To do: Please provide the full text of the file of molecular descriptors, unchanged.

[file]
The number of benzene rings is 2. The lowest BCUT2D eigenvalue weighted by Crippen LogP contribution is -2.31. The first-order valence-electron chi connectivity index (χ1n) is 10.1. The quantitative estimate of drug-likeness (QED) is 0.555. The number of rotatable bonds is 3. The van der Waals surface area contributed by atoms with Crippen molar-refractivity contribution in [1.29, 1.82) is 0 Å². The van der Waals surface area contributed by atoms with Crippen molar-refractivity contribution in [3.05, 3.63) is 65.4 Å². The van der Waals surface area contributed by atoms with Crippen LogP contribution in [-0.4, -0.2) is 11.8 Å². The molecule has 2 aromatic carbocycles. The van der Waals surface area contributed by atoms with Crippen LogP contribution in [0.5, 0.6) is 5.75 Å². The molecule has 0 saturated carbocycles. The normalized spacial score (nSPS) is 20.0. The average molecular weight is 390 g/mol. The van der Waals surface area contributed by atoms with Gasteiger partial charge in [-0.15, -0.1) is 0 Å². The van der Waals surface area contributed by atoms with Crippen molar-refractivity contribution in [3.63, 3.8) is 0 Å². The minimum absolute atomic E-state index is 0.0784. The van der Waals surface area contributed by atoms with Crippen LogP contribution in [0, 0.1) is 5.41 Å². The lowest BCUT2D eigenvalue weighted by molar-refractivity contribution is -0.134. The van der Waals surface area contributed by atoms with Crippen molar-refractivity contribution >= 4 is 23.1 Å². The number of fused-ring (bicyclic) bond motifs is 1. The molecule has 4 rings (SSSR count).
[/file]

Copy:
The number of benzene rings is 2. The lowest BCUT2D eigenvalue weighted by Crippen LogP contribution is -2.31. The first-order valence-electron chi connectivity index (χ1n) is 10.1. The quantitative estimate of drug-likeness (QED) is 0.555. The number of rotatable bonds is 3. The van der Waals surface area contributed by atoms with Crippen molar-refractivity contribution in [1.29, 1.82) is 0 Å². The van der Waals surface area contributed by atoms with Crippen molar-refractivity contribution in [3.05, 3.63) is 65.4 Å². The van der Waals surface area contributed by atoms with Crippen LogP contribution in [-0.4, -0.2) is 11.8 Å². The molecule has 2 aromatic carbocycles. The van der Waals surface area contributed by atoms with Crippen LogP contribution in [0.5, 0.6) is 5.75 Å². The molecule has 0 saturated carbocycles. The normalized spacial score (nSPS) is 20.0. The average molecular weight is 390 g/mol. The van der Waals surface area contributed by atoms with Gasteiger partial charge in [-0.15, -0.1) is 0 Å². The van der Waals surface area contributed by atoms with Crippen molar-refractivity contribution in [3.63, 3.8) is 0 Å². The minimum absolute atomic E-state index is 0.0784. The van der Waals surface area contributed by atoms with Crippen LogP contribution in [0, 0.1) is 5.41 Å². The lowest BCUT2D eigenvalue weighted by molar-refractivity contribution is -0.134. The van der Waals surface area contributed by atoms with Crippen molar-refractivity contribution >= 4 is 23.1 Å². The number of fused-ring (bicyclic) bond motifs is 1. The molecule has 4 rings (SSSR count).